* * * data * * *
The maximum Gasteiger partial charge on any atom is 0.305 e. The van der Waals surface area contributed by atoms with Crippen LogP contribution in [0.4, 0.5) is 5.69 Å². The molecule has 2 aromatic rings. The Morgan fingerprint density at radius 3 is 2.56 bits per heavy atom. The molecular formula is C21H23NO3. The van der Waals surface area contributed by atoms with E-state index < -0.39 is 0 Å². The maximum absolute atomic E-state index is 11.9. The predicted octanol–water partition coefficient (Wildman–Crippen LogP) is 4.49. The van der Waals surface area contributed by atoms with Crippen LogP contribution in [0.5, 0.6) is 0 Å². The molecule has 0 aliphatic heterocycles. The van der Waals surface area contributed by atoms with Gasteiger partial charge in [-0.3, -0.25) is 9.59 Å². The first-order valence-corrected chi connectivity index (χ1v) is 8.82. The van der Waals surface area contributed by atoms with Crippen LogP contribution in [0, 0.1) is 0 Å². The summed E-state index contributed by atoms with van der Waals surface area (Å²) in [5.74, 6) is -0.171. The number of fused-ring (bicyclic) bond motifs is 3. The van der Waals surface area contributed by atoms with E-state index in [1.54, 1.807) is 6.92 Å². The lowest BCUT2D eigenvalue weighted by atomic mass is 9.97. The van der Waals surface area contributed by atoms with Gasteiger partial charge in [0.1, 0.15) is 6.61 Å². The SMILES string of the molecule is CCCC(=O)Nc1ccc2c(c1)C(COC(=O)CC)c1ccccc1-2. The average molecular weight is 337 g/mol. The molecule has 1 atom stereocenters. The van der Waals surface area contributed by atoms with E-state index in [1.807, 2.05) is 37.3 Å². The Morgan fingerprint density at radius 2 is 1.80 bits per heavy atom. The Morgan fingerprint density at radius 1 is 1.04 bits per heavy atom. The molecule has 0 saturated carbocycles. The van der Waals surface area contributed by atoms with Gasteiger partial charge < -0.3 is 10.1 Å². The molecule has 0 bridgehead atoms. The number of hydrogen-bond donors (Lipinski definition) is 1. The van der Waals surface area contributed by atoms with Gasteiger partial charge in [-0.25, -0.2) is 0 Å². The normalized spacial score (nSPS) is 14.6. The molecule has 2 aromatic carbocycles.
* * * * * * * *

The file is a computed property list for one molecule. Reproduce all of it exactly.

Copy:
The maximum Gasteiger partial charge on any atom is 0.305 e. The van der Waals surface area contributed by atoms with Crippen LogP contribution in [0.4, 0.5) is 5.69 Å². The molecule has 2 aromatic rings. The Morgan fingerprint density at radius 3 is 2.56 bits per heavy atom. The molecular formula is C21H23NO3. The van der Waals surface area contributed by atoms with E-state index < -0.39 is 0 Å². The maximum absolute atomic E-state index is 11.9. The predicted octanol–water partition coefficient (Wildman–Crippen LogP) is 4.49. The van der Waals surface area contributed by atoms with Crippen LogP contribution in [0.5, 0.6) is 0 Å². The molecule has 0 aliphatic heterocycles. The van der Waals surface area contributed by atoms with Gasteiger partial charge in [-0.3, -0.25) is 9.59 Å². The first-order valence-corrected chi connectivity index (χ1v) is 8.82. The van der Waals surface area contributed by atoms with Crippen LogP contribution in [0, 0.1) is 0 Å². The summed E-state index contributed by atoms with van der Waals surface area (Å²) in [5.74, 6) is -0.171. The number of fused-ring (bicyclic) bond motifs is 3. The van der Waals surface area contributed by atoms with E-state index in [1.54, 1.807) is 6.92 Å². The lowest BCUT2D eigenvalue weighted by atomic mass is 9.97. The van der Waals surface area contributed by atoms with Gasteiger partial charge in [0.1, 0.15) is 6.61 Å². The SMILES string of the molecule is CCCC(=O)Nc1ccc2c(c1)C(COC(=O)CC)c1ccccc1-2. The average molecular weight is 337 g/mol. The molecule has 1 atom stereocenters. The van der Waals surface area contributed by atoms with E-state index in [1.807, 2.05) is 37.3 Å². The Morgan fingerprint density at radius 2 is 1.80 bits per heavy atom. The Morgan fingerprint density at radius 1 is 1.04 bits per heavy atom. The molecule has 0 saturated carbocycles. The van der Waals surface area contributed by atoms with Gasteiger partial charge < -0.3 is 10.1 Å². The molecule has 0 bridgehead atoms. The number of hydrogen-bond donors (Lipinski definition) is 1. The van der Waals surface area contributed by atoms with Gasteiger partial charge in [-0.25, -0.2) is 0 Å². The normalized spacial score (nSPS) is 14.6. The molecule has 2 aromatic carbocycles.